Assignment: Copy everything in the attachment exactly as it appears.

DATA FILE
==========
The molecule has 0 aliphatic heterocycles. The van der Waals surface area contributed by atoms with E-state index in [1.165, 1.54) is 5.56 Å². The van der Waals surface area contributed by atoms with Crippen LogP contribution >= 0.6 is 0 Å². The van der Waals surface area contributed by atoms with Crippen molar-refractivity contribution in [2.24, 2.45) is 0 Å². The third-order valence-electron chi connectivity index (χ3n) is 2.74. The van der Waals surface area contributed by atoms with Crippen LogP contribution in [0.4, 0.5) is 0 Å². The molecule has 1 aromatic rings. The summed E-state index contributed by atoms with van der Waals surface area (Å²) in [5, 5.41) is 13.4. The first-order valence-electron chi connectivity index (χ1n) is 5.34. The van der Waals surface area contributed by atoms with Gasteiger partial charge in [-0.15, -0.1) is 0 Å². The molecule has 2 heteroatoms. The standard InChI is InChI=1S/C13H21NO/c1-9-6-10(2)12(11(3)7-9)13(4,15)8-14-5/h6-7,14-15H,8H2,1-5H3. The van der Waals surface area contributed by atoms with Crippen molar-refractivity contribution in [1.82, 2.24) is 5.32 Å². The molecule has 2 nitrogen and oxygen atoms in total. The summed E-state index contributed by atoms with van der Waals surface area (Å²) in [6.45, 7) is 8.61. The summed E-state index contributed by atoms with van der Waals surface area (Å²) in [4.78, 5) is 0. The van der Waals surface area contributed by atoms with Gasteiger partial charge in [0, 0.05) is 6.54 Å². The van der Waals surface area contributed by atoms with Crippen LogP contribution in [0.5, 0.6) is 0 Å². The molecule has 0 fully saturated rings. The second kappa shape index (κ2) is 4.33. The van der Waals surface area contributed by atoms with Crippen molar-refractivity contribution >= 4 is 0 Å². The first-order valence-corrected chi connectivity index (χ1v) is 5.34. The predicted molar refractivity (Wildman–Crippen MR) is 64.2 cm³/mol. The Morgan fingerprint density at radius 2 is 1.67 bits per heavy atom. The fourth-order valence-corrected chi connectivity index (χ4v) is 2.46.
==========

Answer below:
The molecule has 0 aliphatic heterocycles. The van der Waals surface area contributed by atoms with E-state index in [1.165, 1.54) is 5.56 Å². The van der Waals surface area contributed by atoms with Crippen LogP contribution >= 0.6 is 0 Å². The van der Waals surface area contributed by atoms with Crippen molar-refractivity contribution in [2.24, 2.45) is 0 Å². The third-order valence-electron chi connectivity index (χ3n) is 2.74. The van der Waals surface area contributed by atoms with Crippen LogP contribution in [0.4, 0.5) is 0 Å². The molecule has 1 aromatic rings. The summed E-state index contributed by atoms with van der Waals surface area (Å²) in [5, 5.41) is 13.4. The first-order valence-electron chi connectivity index (χ1n) is 5.34. The van der Waals surface area contributed by atoms with Gasteiger partial charge in [-0.15, -0.1) is 0 Å². The molecule has 2 heteroatoms. The standard InChI is InChI=1S/C13H21NO/c1-9-6-10(2)12(11(3)7-9)13(4,15)8-14-5/h6-7,14-15H,8H2,1-5H3. The van der Waals surface area contributed by atoms with Crippen molar-refractivity contribution in [1.82, 2.24) is 5.32 Å². The molecule has 2 nitrogen and oxygen atoms in total. The summed E-state index contributed by atoms with van der Waals surface area (Å²) in [6.45, 7) is 8.61. The summed E-state index contributed by atoms with van der Waals surface area (Å²) in [4.78, 5) is 0. The van der Waals surface area contributed by atoms with Gasteiger partial charge in [0, 0.05) is 6.54 Å². The van der Waals surface area contributed by atoms with Crippen LogP contribution in [0.5, 0.6) is 0 Å². The molecule has 0 fully saturated rings. The second kappa shape index (κ2) is 4.33. The van der Waals surface area contributed by atoms with Crippen molar-refractivity contribution >= 4 is 0 Å². The first-order valence-corrected chi connectivity index (χ1v) is 5.34. The predicted molar refractivity (Wildman–Crippen MR) is 64.2 cm³/mol. The Morgan fingerprint density at radius 2 is 1.67 bits per heavy atom. The fourth-order valence-corrected chi connectivity index (χ4v) is 2.46.